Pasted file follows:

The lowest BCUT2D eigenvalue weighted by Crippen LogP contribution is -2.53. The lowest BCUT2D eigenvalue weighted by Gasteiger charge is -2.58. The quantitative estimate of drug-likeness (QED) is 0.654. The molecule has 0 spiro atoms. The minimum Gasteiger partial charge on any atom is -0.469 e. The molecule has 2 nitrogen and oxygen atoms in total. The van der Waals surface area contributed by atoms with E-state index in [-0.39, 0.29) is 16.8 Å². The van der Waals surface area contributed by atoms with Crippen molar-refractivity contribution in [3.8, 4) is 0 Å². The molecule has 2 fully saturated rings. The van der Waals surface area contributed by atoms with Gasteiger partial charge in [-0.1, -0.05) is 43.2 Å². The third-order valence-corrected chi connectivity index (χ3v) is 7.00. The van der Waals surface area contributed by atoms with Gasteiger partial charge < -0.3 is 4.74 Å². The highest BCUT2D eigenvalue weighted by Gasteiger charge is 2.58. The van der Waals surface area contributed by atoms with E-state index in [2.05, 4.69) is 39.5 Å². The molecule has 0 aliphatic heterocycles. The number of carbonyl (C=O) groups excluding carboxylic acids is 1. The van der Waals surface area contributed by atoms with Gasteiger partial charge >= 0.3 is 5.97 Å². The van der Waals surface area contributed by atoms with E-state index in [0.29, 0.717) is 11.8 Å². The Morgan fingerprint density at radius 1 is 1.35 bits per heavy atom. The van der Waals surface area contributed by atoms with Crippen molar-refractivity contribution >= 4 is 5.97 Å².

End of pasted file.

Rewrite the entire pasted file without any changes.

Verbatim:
The lowest BCUT2D eigenvalue weighted by Crippen LogP contribution is -2.53. The lowest BCUT2D eigenvalue weighted by Gasteiger charge is -2.58. The quantitative estimate of drug-likeness (QED) is 0.654. The molecule has 0 spiro atoms. The minimum Gasteiger partial charge on any atom is -0.469 e. The molecule has 2 nitrogen and oxygen atoms in total. The van der Waals surface area contributed by atoms with E-state index in [-0.39, 0.29) is 16.8 Å². The van der Waals surface area contributed by atoms with Crippen molar-refractivity contribution in [3.8, 4) is 0 Å². The molecule has 2 fully saturated rings. The van der Waals surface area contributed by atoms with Gasteiger partial charge in [-0.1, -0.05) is 43.2 Å². The third-order valence-corrected chi connectivity index (χ3v) is 7.00. The van der Waals surface area contributed by atoms with Gasteiger partial charge < -0.3 is 4.74 Å². The highest BCUT2D eigenvalue weighted by Gasteiger charge is 2.58. The van der Waals surface area contributed by atoms with E-state index in [2.05, 4.69) is 39.5 Å². The molecule has 0 aliphatic heterocycles. The number of carbonyl (C=O) groups excluding carboxylic acids is 1. The van der Waals surface area contributed by atoms with Gasteiger partial charge >= 0.3 is 5.97 Å². The van der Waals surface area contributed by atoms with E-state index in [0.29, 0.717) is 11.8 Å². The Morgan fingerprint density at radius 1 is 1.35 bits per heavy atom. The van der Waals surface area contributed by atoms with Crippen molar-refractivity contribution >= 4 is 5.97 Å².